# A Tale of two WATs

# A JavaScript WAT and what it has to do with monoids

We suppose all programming languages have the occasional *wat*We believe the origin of this use of the term is from this lightning talk by Gary Bernhardt.

, some function or behavior that is surprising and makes you think, “wait, what?” From time to time, one of these will go viral on Twitter, and we all have a good laugh-cry at how absurd our profession can be.

When this tweet first appeared in our timelines, we had a good chat about it, compared it to Haskell’s equivalents, and tried to figure out how another language might do better. We’re going to use this as an excuse here to talk about the crucial difference between semigroups and monoids and why you should care.

## The WAT

The text of the tweet, in case it ever gets deleted is this:

Fortunately, JavaScript has always supported #alternativefacts

`Math.min() < Math.max() => false`

This may or may not surprise you, depending on how you think of these functions. In JavaScript, `Math.min`

`Math.min()`

documentation.

returns the smallest number passed to it, or `NaN`

if any parameter isn’t a number. However, it also has the somewhat unexpected behavior of returning `Infinity`

when applied to zero arguments. `Math.max`

`Math.max()`

documentation.

returns the largest number passed to it but returns `-Infinity`

when it is given no arguments. That’s how you get the perhaps unexpected behavior above.

In JS, it seems these functions are conceived as monoidal folds; they have an identity value, which is the empty list. Since the min of an empty list and the max of an empty list are each an empty list, it’s false that one is “less than” the other.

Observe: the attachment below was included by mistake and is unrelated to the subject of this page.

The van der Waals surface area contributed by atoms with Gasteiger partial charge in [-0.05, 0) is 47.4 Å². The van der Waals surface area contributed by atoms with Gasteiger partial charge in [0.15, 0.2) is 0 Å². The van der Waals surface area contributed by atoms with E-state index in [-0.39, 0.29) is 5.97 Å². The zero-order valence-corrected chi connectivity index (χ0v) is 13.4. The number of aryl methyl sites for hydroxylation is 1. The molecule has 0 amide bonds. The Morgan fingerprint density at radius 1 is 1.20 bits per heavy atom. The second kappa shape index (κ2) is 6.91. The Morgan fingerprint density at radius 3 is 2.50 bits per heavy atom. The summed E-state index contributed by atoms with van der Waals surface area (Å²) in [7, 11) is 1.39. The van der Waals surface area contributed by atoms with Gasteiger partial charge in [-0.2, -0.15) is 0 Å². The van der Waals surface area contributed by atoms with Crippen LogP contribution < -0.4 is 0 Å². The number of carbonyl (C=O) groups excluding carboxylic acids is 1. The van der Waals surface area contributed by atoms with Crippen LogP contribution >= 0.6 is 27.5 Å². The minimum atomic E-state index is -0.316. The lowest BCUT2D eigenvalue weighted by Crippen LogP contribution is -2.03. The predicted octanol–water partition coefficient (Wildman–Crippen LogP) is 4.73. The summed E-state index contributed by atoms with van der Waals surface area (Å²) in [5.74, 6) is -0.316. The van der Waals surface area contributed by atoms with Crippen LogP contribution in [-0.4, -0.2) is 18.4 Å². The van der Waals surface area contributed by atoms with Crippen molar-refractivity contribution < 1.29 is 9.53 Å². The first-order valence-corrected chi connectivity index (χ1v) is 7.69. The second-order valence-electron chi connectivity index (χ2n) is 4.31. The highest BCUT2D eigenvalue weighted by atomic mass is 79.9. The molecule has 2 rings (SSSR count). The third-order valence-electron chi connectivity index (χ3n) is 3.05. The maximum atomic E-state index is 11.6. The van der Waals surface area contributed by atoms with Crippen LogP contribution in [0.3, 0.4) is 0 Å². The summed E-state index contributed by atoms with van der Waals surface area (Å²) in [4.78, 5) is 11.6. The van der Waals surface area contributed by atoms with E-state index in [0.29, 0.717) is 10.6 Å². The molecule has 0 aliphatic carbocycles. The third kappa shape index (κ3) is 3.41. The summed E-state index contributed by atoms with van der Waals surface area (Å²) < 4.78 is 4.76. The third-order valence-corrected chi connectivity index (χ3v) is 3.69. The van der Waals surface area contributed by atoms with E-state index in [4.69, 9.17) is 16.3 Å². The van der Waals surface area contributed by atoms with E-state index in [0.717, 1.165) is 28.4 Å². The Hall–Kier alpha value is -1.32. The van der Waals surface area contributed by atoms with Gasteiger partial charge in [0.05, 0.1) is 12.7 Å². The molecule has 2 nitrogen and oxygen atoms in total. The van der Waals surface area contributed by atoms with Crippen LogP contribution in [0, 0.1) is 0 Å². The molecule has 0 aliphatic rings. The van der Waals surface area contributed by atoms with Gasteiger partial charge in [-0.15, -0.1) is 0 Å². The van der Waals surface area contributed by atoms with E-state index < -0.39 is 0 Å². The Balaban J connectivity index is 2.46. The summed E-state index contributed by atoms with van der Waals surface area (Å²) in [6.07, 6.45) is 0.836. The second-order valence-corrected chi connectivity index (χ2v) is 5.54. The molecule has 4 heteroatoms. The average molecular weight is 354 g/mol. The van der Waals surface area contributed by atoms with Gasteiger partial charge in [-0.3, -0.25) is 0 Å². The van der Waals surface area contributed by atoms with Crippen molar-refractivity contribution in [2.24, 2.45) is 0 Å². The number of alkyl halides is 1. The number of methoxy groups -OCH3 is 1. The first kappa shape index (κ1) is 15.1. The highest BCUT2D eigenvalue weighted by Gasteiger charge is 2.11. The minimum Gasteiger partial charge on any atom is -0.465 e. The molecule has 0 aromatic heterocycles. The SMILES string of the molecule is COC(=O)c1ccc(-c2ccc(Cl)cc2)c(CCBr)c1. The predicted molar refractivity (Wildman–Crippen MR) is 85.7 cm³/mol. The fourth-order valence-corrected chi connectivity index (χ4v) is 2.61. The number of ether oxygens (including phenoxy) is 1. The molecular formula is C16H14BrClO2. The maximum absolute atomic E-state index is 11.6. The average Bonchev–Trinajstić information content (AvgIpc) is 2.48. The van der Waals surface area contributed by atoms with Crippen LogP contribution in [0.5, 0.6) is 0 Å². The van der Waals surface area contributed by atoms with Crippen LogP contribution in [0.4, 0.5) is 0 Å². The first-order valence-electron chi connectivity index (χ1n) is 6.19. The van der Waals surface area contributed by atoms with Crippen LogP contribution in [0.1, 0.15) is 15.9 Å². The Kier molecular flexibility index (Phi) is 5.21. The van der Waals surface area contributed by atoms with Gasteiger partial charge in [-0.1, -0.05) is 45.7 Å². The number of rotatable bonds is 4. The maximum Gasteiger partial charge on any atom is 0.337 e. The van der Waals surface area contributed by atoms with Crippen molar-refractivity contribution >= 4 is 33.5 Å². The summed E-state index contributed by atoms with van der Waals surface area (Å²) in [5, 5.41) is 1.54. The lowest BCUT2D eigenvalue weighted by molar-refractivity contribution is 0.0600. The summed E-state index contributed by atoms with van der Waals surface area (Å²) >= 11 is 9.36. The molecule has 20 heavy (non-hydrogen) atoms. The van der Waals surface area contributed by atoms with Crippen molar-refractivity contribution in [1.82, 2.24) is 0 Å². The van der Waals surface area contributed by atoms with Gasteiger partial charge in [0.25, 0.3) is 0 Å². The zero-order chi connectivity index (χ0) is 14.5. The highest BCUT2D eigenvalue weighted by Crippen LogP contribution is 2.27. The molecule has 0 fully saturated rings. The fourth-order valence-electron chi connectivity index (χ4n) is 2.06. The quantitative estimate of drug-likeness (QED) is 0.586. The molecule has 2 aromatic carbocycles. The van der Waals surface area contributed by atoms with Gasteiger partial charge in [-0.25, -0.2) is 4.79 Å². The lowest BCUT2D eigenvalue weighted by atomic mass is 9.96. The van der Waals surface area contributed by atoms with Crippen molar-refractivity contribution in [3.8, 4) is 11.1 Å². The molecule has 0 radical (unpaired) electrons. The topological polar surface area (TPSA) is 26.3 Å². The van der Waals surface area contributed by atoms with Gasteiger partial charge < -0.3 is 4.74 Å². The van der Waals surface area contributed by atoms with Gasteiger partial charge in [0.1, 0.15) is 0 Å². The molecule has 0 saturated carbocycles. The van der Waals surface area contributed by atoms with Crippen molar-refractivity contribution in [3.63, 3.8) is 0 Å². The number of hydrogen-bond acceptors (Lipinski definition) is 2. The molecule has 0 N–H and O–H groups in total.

However, is this the behavior we want? Probably not.

In Haskell, the situation is different but hardly better:

Chris wrote this to make Haskell act like JavaScript: https://gist.github.com/chris-martin/a4a69d1f938ffcda0a738419311d4431

Ideally we’d want these functions (minimum and maximum) not to have an identity, but to be semigroup folds over nonempty lists, and to have them only accept `NonEmpty`

arguments (to avoid throwing the exception). But at least in Haskell they are considered semigroupish, it’s just that then they are partial functions and don’t cover the empty list case.

Then what we might want is a `Semigroup`

constrained variant of `foldMap`

(how `minimum`

and `maximum`

are implemented in `base`

) rather than a `Monoid`

constrained one.

PureScript might have such a thing – it seems they’ve adopted more of Kmett’s program of semigroupoids than we have in their base package, so it might be worth checking out sometime.